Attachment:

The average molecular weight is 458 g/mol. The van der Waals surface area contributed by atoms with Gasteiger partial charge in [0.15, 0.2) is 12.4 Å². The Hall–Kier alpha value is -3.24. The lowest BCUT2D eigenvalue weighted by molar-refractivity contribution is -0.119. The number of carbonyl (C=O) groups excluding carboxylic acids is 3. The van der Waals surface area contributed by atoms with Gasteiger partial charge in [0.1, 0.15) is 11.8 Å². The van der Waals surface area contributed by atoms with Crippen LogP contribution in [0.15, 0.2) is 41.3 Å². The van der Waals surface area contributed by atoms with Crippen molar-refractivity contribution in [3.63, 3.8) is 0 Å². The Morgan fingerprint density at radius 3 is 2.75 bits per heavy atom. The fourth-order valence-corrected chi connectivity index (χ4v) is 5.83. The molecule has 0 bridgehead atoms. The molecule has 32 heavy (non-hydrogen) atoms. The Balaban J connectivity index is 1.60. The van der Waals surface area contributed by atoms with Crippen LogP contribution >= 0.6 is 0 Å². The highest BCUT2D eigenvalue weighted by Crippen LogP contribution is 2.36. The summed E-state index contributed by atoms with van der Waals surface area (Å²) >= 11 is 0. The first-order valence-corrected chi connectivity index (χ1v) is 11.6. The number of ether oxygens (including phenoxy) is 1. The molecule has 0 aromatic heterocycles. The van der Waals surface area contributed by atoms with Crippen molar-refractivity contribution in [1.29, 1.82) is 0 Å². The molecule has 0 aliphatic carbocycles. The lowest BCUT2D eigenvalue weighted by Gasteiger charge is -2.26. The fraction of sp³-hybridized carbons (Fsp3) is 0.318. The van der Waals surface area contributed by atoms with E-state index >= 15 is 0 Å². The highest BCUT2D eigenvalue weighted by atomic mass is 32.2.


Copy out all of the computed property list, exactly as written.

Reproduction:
The average molecular weight is 458 g/mol. The van der Waals surface area contributed by atoms with Gasteiger partial charge in [0.15, 0.2) is 12.4 Å². The Hall–Kier alpha value is -3.24. The lowest BCUT2D eigenvalue weighted by molar-refractivity contribution is -0.119. The number of carbonyl (C=O) groups excluding carboxylic acids is 3. The van der Waals surface area contributed by atoms with Gasteiger partial charge in [0.1, 0.15) is 11.8 Å². The van der Waals surface area contributed by atoms with Crippen LogP contribution in [0.15, 0.2) is 41.3 Å². The van der Waals surface area contributed by atoms with Crippen molar-refractivity contribution in [3.63, 3.8) is 0 Å². The Morgan fingerprint density at radius 3 is 2.75 bits per heavy atom. The fourth-order valence-corrected chi connectivity index (χ4v) is 5.83. The molecule has 0 bridgehead atoms. The molecule has 32 heavy (non-hydrogen) atoms. The Balaban J connectivity index is 1.60. The van der Waals surface area contributed by atoms with Crippen LogP contribution >= 0.6 is 0 Å². The highest BCUT2D eigenvalue weighted by Crippen LogP contribution is 2.36. The summed E-state index contributed by atoms with van der Waals surface area (Å²) >= 11 is 0. The first-order valence-corrected chi connectivity index (χ1v) is 11.6. The number of ether oxygens (including phenoxy) is 1. The molecule has 0 aromatic heterocycles. The van der Waals surface area contributed by atoms with Crippen molar-refractivity contribution in [1.29, 1.82) is 0 Å². The molecule has 0 aliphatic carbocycles. The lowest BCUT2D eigenvalue weighted by Gasteiger charge is -2.26. The fraction of sp³-hybridized carbons (Fsp3) is 0.318. The van der Waals surface area contributed by atoms with E-state index >= 15 is 0 Å². The highest BCUT2D eigenvalue weighted by atomic mass is 32.2.